Most of the men I’ve dated thus far were all a little pathetic. For some reason, I just seem to fall for that type. Whenever we fight, I’m always the one who ends up angry and the guy gives in and starts apologizing. Most of my relationships tend to end up with me thinking about how I really need to get a better handle on myself.
Even when talking with my friends about our love lives, we tend to end up at the conclusion that ‘you can’t rely on men,’ ‘we need to stand up on our own two feet’ and the like. (laugh) Maybe that’s why Sailor Moon has the theme of girls being so strong.
The artbook that people have been begging for is finally coming out. And in three volumes, at that! Amazing! (laugh) It’s generally split up between Sailor Moon‘s first, second, and third story arcs. I think the first book will come out before summer. I think I’ll draw some more mature, full-colored images that I can’t really draw in the manga itself. I’d love it if you’d check it out.
Also, one of my earlier works, Prism Time, is releasing in comic form. I bet readers will be surprised how different the art and story are from what I do now, so I can’t really recommend it, I guess. (laugh)
A message to the readers
I didn’t think that Puff’s readers were reading my work, so I was pleasantly surprised when I found out that some of my work had made it into the Best 10. Thank you so much!!
After reading this interview, I imagine some of the male readers may assume I’m a really strong-willed, awful woman, but that’s not true at all. I cry easily and often. (laugh) I hope you don’t dwell on this and continue to support me in the future.
Reading this really makes me curious about just which men in Ms. Takeuchi’s series are inspired by people she’s dated. Of course, the most obvious assumption would be Mamoru, but the way she describes the relationship dynamics (i.e., the girl getting angry and the guy quickly giving in and apologizing) sounds a lot more like the anime and not like how their relationship works in the manga.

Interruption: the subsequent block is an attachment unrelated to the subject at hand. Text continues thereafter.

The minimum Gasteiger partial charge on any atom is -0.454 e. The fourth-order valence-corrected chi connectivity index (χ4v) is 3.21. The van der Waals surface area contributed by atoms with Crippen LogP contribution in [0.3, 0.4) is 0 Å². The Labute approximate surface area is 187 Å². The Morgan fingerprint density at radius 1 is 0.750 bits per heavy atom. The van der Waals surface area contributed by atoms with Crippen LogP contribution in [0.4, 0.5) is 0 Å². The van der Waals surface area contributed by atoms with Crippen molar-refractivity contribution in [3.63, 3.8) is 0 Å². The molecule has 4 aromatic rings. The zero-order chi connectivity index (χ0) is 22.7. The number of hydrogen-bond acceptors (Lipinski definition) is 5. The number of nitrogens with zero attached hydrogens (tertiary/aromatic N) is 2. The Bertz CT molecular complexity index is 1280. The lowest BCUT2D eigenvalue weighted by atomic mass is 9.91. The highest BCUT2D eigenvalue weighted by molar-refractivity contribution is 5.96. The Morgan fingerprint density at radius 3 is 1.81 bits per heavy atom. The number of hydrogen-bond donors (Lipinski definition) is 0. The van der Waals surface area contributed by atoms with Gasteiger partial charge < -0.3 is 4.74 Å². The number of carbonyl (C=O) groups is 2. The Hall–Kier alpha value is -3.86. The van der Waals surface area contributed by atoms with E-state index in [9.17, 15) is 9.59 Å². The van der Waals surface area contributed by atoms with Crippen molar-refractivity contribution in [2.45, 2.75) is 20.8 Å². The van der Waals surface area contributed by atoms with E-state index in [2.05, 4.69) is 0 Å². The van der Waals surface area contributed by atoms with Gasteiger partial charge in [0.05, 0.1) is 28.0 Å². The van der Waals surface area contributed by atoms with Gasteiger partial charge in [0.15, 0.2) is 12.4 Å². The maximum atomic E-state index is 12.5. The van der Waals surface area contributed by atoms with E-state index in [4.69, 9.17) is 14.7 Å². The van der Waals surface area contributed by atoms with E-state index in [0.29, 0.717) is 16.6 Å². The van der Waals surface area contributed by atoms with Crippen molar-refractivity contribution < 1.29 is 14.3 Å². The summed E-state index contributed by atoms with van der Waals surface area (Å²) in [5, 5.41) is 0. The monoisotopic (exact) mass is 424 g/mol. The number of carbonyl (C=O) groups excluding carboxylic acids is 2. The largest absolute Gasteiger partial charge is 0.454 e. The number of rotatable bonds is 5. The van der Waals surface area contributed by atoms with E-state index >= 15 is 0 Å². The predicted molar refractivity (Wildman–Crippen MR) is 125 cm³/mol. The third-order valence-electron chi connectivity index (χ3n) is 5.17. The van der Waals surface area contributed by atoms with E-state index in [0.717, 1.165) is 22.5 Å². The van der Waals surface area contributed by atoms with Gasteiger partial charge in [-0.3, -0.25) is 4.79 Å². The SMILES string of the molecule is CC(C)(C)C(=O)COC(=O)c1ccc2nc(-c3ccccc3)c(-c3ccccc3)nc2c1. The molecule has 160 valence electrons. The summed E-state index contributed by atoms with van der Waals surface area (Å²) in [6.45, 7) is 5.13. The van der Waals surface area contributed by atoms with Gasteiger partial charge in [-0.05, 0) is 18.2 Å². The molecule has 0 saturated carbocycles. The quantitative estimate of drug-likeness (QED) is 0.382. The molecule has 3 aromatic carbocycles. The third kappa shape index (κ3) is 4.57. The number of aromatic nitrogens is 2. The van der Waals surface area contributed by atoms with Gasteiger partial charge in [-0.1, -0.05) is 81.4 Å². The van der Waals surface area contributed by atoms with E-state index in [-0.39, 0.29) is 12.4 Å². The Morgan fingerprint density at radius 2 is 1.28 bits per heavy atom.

Now, I can’t really prove this in any way, shape, or form and this is nothing more than pure conjecture… but something tells me that there was a Jadeite in her past. Why? Well, initially Jadeite’s design was supposed to be the main male lead (= Mamoru), but since she already used a blonde guy as the main male love interest in The Cherry Project, she had no choice but to use his design for the main villain. So that leaves us with two guys who look pretty similar, and then you throw Motoki into the mix, which makes three. Of course, I’m just guessing here, but it’s interesting to consider.
As always, I hope you enjoyed reading through this interview and please let me know your thoughts down below!
- See pp. 10-11 of the May 1994 issue of Puff (ぱふ) ↩
- This is a popular catchphrase from the main character of Golgo 13. Though, interestingly enough, the catchphrase was never actually uttered anywhere in the series. ↩
2 thoughts on “[Lunar Logs] Naoko Discusses Love and Life Before Sailor Moon”
I had never heard that Jadeite’s design was originally meant for Mamoru. I love that all these years later you can still find interesting bits of trivia like that.
Words alone cannot express how much brighter my day becomes when you put out a new interview with my favourite mangaka. I love everything you do on this website, but this type of content is my best favourite! <3 Thank you oh so much for sharing all this neat info with us.